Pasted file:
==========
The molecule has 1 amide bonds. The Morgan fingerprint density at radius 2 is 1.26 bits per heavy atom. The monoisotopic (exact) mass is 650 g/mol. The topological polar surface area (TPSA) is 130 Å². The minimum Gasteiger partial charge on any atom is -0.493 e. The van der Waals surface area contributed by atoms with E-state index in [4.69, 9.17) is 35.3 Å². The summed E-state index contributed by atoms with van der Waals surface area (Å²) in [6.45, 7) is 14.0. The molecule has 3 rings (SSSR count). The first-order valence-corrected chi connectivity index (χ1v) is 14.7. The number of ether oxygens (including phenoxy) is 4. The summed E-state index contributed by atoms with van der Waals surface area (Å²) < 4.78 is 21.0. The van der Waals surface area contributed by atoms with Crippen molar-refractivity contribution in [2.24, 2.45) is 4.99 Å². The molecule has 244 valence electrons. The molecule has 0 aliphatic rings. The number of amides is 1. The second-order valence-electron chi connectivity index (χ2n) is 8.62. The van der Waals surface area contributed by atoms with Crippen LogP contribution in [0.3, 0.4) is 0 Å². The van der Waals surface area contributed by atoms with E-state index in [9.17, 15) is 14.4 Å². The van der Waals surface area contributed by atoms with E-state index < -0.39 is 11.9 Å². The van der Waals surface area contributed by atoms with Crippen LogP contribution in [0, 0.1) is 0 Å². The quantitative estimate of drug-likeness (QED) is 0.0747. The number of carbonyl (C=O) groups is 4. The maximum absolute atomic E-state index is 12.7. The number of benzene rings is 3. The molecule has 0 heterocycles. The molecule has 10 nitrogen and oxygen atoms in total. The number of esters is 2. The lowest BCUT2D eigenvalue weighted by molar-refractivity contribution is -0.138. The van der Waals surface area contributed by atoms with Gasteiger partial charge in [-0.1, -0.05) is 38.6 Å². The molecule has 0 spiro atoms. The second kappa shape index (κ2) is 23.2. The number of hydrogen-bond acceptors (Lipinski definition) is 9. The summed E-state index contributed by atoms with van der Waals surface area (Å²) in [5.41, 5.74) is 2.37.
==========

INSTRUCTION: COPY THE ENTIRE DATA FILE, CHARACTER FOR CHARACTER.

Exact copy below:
The molecule has 1 amide bonds. The Morgan fingerprint density at radius 2 is 1.26 bits per heavy atom. The monoisotopic (exact) mass is 650 g/mol. The topological polar surface area (TPSA) is 130 Å². The minimum Gasteiger partial charge on any atom is -0.493 e. The van der Waals surface area contributed by atoms with E-state index in [4.69, 9.17) is 35.3 Å². The summed E-state index contributed by atoms with van der Waals surface area (Å²) in [6.45, 7) is 14.0. The molecule has 3 rings (SSSR count). The first-order valence-corrected chi connectivity index (χ1v) is 14.7. The number of ether oxygens (including phenoxy) is 4. The summed E-state index contributed by atoms with van der Waals surface area (Å²) < 4.78 is 21.0. The van der Waals surface area contributed by atoms with Crippen molar-refractivity contribution in [2.24, 2.45) is 4.99 Å². The molecule has 244 valence electrons. The molecule has 0 aliphatic rings. The number of amides is 1. The second-order valence-electron chi connectivity index (χ2n) is 8.62. The van der Waals surface area contributed by atoms with Crippen LogP contribution in [0.3, 0.4) is 0 Å². The van der Waals surface area contributed by atoms with E-state index in [9.17, 15) is 14.4 Å². The van der Waals surface area contributed by atoms with E-state index < -0.39 is 11.9 Å². The van der Waals surface area contributed by atoms with Crippen LogP contribution in [0, 0.1) is 0 Å². The quantitative estimate of drug-likeness (QED) is 0.0747. The number of carbonyl (C=O) groups is 4. The maximum absolute atomic E-state index is 12.7. The number of benzene rings is 3. The molecule has 0 heterocycles. The molecule has 10 nitrogen and oxygen atoms in total. The number of esters is 2. The lowest BCUT2D eigenvalue weighted by molar-refractivity contribution is -0.138. The van der Waals surface area contributed by atoms with Gasteiger partial charge in [-0.1, -0.05) is 38.6 Å². The molecule has 0 spiro atoms. The second kappa shape index (κ2) is 23.2. The number of hydrogen-bond acceptors (Lipinski definition) is 9. The summed E-state index contributed by atoms with van der Waals surface area (Å²) in [5.41, 5.74) is 2.37.